2. Asthma control (7)

84

76–93

0.68 (0.65–0.70)

0.05–0.71

0.89 (0.84–0.92)

0.85 (0.80–0.88)

3. Spirometry (6)

100

100

nc

nc

nc

0.99 (0.98–1.00)

4. Asthma education (8)

76

54–95

0.49 (0.46–0.52)

0.04–0.67

0.87 (0.80–0.92)

0.77 (0.73–0.81)

5. Asthma referrals (3)

90

88–93

0.77 (0.73–0.81)

0.02–0.84

0.88 (0.77–0.95)

0.95 (0.90–0.98)

6. Medications (1)

90

90

nc

nc

nc

0.94 (0.85–0.98)

Overall

88

 

0.75* (0.75–0.77)

 

0.91 (0.89–0.93)

0.89 (0.88–0.91)

* Chi-square test statistic for homogeneity = 737, df = 4, p < 0.0001

§ Sensitivity and specificity are calculated to compare assessments of all raters against the gold standard.

Abbreviations: κ kappa statistic, CI confidence interval, nc not calculable

The inter-rater kappa values were shown to be statistically heterogeneous according to the homogeneity test (χ2 = 737, p < 0.0001). To explore the source of heterogeneity, data abstracted from the eight simulated charts were pooled and agreement coefficients were calculated for each paired combination of abstractors including the standard abstractor who was not involved in the study. The range of percentage agreement and kappa values are shown in Figure 2. The percentage agreement across the different pairs of abstractors ranged from 78% to 98%. Kappa values ranged from 0.56 to 0.90 and were statistically heterogeneous (χ2 = 128 on 54 degrees of freedom, p < 0.0001). Inter-rater agreement was then examined for each simulated chart. As shown in Table 5, the percentage agreement was consistent across the eight charts (85% to 91%), and kappa statistics ranged from 0.69 to 0.78. The sensitivity estimates ranged from 0.84 to 0.99 and specificity estimates ranged from 0.85 to 0.96.
Figure 2
Figure 2

Ranges of inter-rater agreement among pairs of abstractors. Data are shown as percentage agreement (%), kappa coefficient, and 95% confidence interval for kappa. Abbreviations: Std = Gold Standard.

Table 5

Simulated chart-specific inter-rater reliability coefficients

  

Kappa*

Sensitivity§

Specificity§

Simulated Charts

Percentage agreement (%)

κ

95% CI

Estimate

95% CI

Estimate

95% CI

1

88

0.75

(0.72–0.78)

0.92

(0.86–0.96)

0.90

(0.85–0.94)

2

91

0.78

(0.75–0.82)

0.99

(0.91–1.00)

0.90

(0.85–0.93)

3

90

0.70

(0.66–0.74)

0.84

(0.73–0.91)

0.96

(0.92–0.98)

4

88

0.76

(0.73–0.79)

0.96

(0.90–0.99)

0.87

(0.82–0.91)

5

88

0.74

(0.71–0.78)

0.91

(0.82–0.96)

0.88

(0.83–0.92)

6

85

0.69

(0.65–0.73)

0.93

(0.85–0.97)

0.85

(0.79–0.90)

7

88

0.76

(0.73–0.79)

0.91

(0.85–0.95)

0.91

(0.85–0.95)

8

86

0.72

(0.69–0.76)

0.85

(0.77–0.90)

0.85

(0.79–0.90)

* Chi-square test statistic for homogeneity = 22, df = 7, p = 0.003

§ Sensitivity and specificity are calculated to compare assessments of all raters against the gold standard.

Abbreviations: κ kappa statistic, CI confidence interval

Discussion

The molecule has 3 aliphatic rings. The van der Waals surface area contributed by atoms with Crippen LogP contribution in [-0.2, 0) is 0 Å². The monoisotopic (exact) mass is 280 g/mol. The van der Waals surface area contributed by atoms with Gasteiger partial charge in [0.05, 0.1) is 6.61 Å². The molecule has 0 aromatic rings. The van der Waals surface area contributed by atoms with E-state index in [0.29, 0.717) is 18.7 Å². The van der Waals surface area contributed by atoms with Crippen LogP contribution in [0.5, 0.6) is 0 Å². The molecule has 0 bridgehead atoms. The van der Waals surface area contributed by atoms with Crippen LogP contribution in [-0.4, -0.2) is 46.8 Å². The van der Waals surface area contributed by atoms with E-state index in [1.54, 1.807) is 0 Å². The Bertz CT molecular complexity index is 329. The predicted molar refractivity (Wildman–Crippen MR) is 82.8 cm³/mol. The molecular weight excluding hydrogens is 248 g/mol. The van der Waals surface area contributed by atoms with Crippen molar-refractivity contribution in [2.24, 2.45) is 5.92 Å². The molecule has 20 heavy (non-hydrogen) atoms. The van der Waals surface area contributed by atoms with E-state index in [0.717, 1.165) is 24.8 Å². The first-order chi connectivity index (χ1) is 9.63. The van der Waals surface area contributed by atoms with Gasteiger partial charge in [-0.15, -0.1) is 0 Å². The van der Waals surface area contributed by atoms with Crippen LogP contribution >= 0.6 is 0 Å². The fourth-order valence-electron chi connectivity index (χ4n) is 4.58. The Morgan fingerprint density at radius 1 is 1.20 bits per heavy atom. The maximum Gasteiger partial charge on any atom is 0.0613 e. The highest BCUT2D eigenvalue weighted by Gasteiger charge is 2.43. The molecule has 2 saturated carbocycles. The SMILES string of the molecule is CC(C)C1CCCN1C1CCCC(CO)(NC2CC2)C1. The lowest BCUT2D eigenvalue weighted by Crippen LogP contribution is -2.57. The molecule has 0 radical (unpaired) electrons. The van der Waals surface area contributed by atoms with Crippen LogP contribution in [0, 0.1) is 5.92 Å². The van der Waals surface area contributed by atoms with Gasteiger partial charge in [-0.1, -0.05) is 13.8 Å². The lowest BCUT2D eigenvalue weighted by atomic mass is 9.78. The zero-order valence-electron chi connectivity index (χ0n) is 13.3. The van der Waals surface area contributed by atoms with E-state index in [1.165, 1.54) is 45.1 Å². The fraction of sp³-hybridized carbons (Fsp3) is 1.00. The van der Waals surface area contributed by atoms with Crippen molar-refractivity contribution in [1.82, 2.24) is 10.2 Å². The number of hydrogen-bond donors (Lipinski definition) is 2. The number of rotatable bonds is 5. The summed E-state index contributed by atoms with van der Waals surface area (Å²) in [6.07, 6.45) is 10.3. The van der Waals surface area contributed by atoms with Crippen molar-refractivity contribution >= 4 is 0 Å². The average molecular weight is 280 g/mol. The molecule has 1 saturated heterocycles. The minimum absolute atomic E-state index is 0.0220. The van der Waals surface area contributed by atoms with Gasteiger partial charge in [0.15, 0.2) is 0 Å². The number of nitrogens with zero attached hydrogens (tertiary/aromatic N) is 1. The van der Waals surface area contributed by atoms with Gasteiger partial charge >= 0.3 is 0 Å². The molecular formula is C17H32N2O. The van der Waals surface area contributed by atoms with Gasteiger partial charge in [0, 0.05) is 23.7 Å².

The results of this study showed that chart abstractors involved in data collection for the Primary Care Asthma Pilot Project reliably extracted information contained in the medical charts. Previous studies of intra-rater and inter-rater reliability have also demonstrated moderate to substantial intra-rater and inter-rater reliability associated with medical chart abstraction [6, 18]. When abstracted by the same rater, or raters within the same centre, the majority of items (27 of 33, 82%) had kappa values greater than 0.61, suggesting that intra-rater agreement was substantial to excellent overall as well as on a per-item basis despite changes in staff that occurred at some sites. For inter-rater agreement, 10 of 33 items (30%) were associated with a kappa value greater than 0.61. Fewer items showed substantial inter-rater agreement as compared to intra-rater agreement, which may be attributable to the content of the fictitious charts used for inter-rater assessment rather than differences in the abstraction process or between the abstractors themselves.

Closer examination of the agreement coefficients revealed differences in kappa statistics depending on the chart abstraction category. For example, the kappa statistics indicated only moderate agreement for intra-rater data abstraction relating to asthma referrals and medication side effects. Moderate agreement was also shown for inter-rater data abstraction relating to asthma education. Information pertaining to these abstraction categories was presented in the medical charts as free-text or in narrative form. The demonstration of moderate agreement may be due to differences in the abstractors' familiarity with the concepts and terminology of asthma treatment strategies, the indications for specialist referrals, and how and where these details would be noted in the medical chart. Other studies have identified similar issues as having a potential impact on reliability [7, 9, 19]. Our findings showed that intra-rater reliability was significantly improved for 6-month follow-up chart abstraction compared to retrospective chart abstraction at baseline, which may be attributable to the effect of ongoing abstractor training and increasing familiarization with the nuances of chart abstraction over time.

A salient challenge of chart review is the accurate abstraction of medication information, dosing, frequency and duration. Quantifying agreement for the documentation of pharmaceutical treatments has important clinical implications. This study was unable to analyse treatment in this context. However, results showed moderate intra-rater and inter-rater agreement for the categories of asthma education, asthma referral, and medication side effects, suggesting that agreement for more specific medication regimens may be moderate at best. Further studies are needed to assess the agreement in medical chart documentation of treatments.